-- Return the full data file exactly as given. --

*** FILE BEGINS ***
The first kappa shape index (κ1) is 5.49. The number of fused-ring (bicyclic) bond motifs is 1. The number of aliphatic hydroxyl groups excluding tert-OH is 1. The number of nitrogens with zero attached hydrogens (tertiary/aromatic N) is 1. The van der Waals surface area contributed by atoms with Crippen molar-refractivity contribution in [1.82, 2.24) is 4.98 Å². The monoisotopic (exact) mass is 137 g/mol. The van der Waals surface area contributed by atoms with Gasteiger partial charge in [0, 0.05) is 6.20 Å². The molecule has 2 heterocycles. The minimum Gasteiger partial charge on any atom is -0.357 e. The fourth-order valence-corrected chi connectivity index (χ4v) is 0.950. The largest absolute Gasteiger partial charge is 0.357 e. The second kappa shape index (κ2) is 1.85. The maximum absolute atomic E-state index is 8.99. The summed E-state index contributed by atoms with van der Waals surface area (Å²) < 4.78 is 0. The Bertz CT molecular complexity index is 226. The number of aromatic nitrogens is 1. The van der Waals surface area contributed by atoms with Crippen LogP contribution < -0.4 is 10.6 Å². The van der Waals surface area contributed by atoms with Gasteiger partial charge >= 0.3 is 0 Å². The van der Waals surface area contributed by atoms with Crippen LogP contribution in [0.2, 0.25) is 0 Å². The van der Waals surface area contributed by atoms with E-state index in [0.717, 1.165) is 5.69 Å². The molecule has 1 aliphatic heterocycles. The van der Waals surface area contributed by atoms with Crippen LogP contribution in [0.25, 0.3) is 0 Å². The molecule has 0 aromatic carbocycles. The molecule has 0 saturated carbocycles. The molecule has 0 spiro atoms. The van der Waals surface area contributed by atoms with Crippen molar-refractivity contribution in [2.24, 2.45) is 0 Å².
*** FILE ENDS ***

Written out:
The first kappa shape index (κ1) is 5.49. The number of fused-ring (bicyclic) bond motifs is 1. The number of aliphatic hydroxyl groups excluding tert-OH is 1. The number of nitrogens with zero attached hydrogens (tertiary/aromatic N) is 1. The van der Waals surface area contributed by atoms with Crippen molar-refractivity contribution in [1.82, 2.24) is 4.98 Å². The monoisotopic (exact) mass is 137 g/mol. The van der Waals surface area contributed by atoms with Gasteiger partial charge in [0, 0.05) is 6.20 Å². The molecule has 2 heterocycles. The minimum Gasteiger partial charge on any atom is -0.357 e. The fourth-order valence-corrected chi connectivity index (χ4v) is 0.950. The largest absolute Gasteiger partial charge is 0.357 e. The second kappa shape index (κ2) is 1.85. The maximum absolute atomic E-state index is 8.99. The summed E-state index contributed by atoms with van der Waals surface area (Å²) < 4.78 is 0. The Bertz CT molecular complexity index is 226. The number of aromatic nitrogens is 1. The van der Waals surface area contributed by atoms with Crippen LogP contribution < -0.4 is 10.6 Å². The van der Waals surface area contributed by atoms with Gasteiger partial charge >= 0.3 is 0 Å². The van der Waals surface area contributed by atoms with Crippen LogP contribution in [0.2, 0.25) is 0 Å². The van der Waals surface area contributed by atoms with E-state index in [0.717, 1.165) is 5.69 Å². The molecule has 1 aliphatic heterocycles. The van der Waals surface area contributed by atoms with Crippen LogP contribution in [0.25, 0.3) is 0 Å². The molecule has 0 aromatic carbocycles. The molecule has 0 saturated carbocycles. The molecule has 0 spiro atoms. The van der Waals surface area contributed by atoms with Crippen molar-refractivity contribution in [2.24, 2.45) is 0 Å².